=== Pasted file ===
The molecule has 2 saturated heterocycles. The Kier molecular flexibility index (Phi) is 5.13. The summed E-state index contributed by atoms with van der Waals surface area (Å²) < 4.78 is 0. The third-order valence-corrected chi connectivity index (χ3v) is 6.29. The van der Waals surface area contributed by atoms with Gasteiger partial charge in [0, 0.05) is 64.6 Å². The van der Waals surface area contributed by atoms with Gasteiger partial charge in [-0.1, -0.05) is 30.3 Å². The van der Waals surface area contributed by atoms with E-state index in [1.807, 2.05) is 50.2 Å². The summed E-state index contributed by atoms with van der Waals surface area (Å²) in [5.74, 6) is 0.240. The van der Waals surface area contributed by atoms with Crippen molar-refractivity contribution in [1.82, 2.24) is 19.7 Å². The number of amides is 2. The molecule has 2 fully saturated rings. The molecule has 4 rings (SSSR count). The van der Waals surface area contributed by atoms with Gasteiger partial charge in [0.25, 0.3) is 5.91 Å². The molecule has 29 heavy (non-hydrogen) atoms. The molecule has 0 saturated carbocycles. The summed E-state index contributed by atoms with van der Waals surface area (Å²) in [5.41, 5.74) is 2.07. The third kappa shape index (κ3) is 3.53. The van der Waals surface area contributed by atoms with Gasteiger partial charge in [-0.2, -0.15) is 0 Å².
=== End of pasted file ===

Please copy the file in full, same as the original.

The molecule has 2 saturated heterocycles. The Kier molecular flexibility index (Phi) is 5.13. The summed E-state index contributed by atoms with van der Waals surface area (Å²) < 4.78 is 0. The third-order valence-corrected chi connectivity index (χ3v) is 6.29. The van der Waals surface area contributed by atoms with Gasteiger partial charge in [0, 0.05) is 64.6 Å². The van der Waals surface area contributed by atoms with Gasteiger partial charge in [-0.1, -0.05) is 30.3 Å². The van der Waals surface area contributed by atoms with E-state index in [1.807, 2.05) is 50.2 Å². The summed E-state index contributed by atoms with van der Waals surface area (Å²) in [5.74, 6) is 0.240. The van der Waals surface area contributed by atoms with Crippen molar-refractivity contribution in [1.82, 2.24) is 19.7 Å². The number of amides is 2. The molecule has 2 fully saturated rings. The molecule has 4 rings (SSSR count). The van der Waals surface area contributed by atoms with Gasteiger partial charge in [0.25, 0.3) is 5.91 Å². The molecule has 29 heavy (non-hydrogen) atoms. The molecule has 0 saturated carbocycles. The summed E-state index contributed by atoms with van der Waals surface area (Å²) in [5.41, 5.74) is 2.07. The third kappa shape index (κ3) is 3.53. The van der Waals surface area contributed by atoms with Gasteiger partial charge in [-0.2, -0.15) is 0 Å².